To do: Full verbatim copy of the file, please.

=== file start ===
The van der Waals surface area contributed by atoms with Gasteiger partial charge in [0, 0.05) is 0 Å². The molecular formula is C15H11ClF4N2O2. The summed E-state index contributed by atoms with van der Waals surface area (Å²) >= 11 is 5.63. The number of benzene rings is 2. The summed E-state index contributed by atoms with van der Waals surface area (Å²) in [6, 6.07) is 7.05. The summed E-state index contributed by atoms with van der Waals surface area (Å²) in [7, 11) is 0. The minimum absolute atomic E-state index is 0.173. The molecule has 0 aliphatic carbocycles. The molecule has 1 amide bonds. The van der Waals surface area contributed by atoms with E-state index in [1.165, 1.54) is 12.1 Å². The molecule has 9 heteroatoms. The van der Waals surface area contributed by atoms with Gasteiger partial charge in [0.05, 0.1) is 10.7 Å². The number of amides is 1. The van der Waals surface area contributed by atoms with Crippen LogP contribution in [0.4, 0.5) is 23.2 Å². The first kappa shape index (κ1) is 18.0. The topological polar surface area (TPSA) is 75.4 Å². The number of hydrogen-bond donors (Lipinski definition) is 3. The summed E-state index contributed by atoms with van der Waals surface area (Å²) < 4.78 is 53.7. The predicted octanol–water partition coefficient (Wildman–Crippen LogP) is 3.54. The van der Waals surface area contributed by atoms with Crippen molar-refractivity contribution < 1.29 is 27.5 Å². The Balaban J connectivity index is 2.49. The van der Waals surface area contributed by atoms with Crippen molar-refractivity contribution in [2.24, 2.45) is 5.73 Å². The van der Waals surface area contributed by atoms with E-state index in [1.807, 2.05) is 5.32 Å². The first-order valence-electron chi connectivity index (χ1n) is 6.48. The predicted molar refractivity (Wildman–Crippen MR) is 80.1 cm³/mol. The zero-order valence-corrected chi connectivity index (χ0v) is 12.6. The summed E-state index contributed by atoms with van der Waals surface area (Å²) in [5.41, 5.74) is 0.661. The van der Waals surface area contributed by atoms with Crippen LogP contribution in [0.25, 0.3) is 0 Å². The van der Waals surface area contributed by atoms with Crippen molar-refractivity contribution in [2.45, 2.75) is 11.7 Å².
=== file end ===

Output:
The van der Waals surface area contributed by atoms with Gasteiger partial charge in [0, 0.05) is 0 Å². The molecular formula is C15H11ClF4N2O2. The summed E-state index contributed by atoms with van der Waals surface area (Å²) >= 11 is 5.63. The number of benzene rings is 2. The summed E-state index contributed by atoms with van der Waals surface area (Å²) in [6, 6.07) is 7.05. The summed E-state index contributed by atoms with van der Waals surface area (Å²) in [7, 11) is 0. The minimum absolute atomic E-state index is 0.173. The molecule has 0 aliphatic carbocycles. The molecule has 1 amide bonds. The van der Waals surface area contributed by atoms with E-state index in [1.165, 1.54) is 12.1 Å². The molecule has 9 heteroatoms. The van der Waals surface area contributed by atoms with Gasteiger partial charge in [0.05, 0.1) is 10.7 Å². The number of amides is 1. The van der Waals surface area contributed by atoms with Crippen LogP contribution in [0.4, 0.5) is 23.2 Å². The first kappa shape index (κ1) is 18.0. The topological polar surface area (TPSA) is 75.4 Å². The number of hydrogen-bond donors (Lipinski definition) is 3. The summed E-state index contributed by atoms with van der Waals surface area (Å²) < 4.78 is 53.7. The predicted octanol–water partition coefficient (Wildman–Crippen LogP) is 3.54. The van der Waals surface area contributed by atoms with Crippen molar-refractivity contribution < 1.29 is 27.5 Å². The Balaban J connectivity index is 2.49. The van der Waals surface area contributed by atoms with Crippen molar-refractivity contribution in [2.24, 2.45) is 5.73 Å². The van der Waals surface area contributed by atoms with E-state index in [1.807, 2.05) is 5.32 Å². The first-order valence-electron chi connectivity index (χ1n) is 6.48. The predicted molar refractivity (Wildman–Crippen MR) is 80.1 cm³/mol. The zero-order valence-corrected chi connectivity index (χ0v) is 12.6. The summed E-state index contributed by atoms with van der Waals surface area (Å²) in [5.41, 5.74) is 0.661. The van der Waals surface area contributed by atoms with Crippen LogP contribution in [0.25, 0.3) is 0 Å². The van der Waals surface area contributed by atoms with Crippen molar-refractivity contribution in [2.45, 2.75) is 11.7 Å².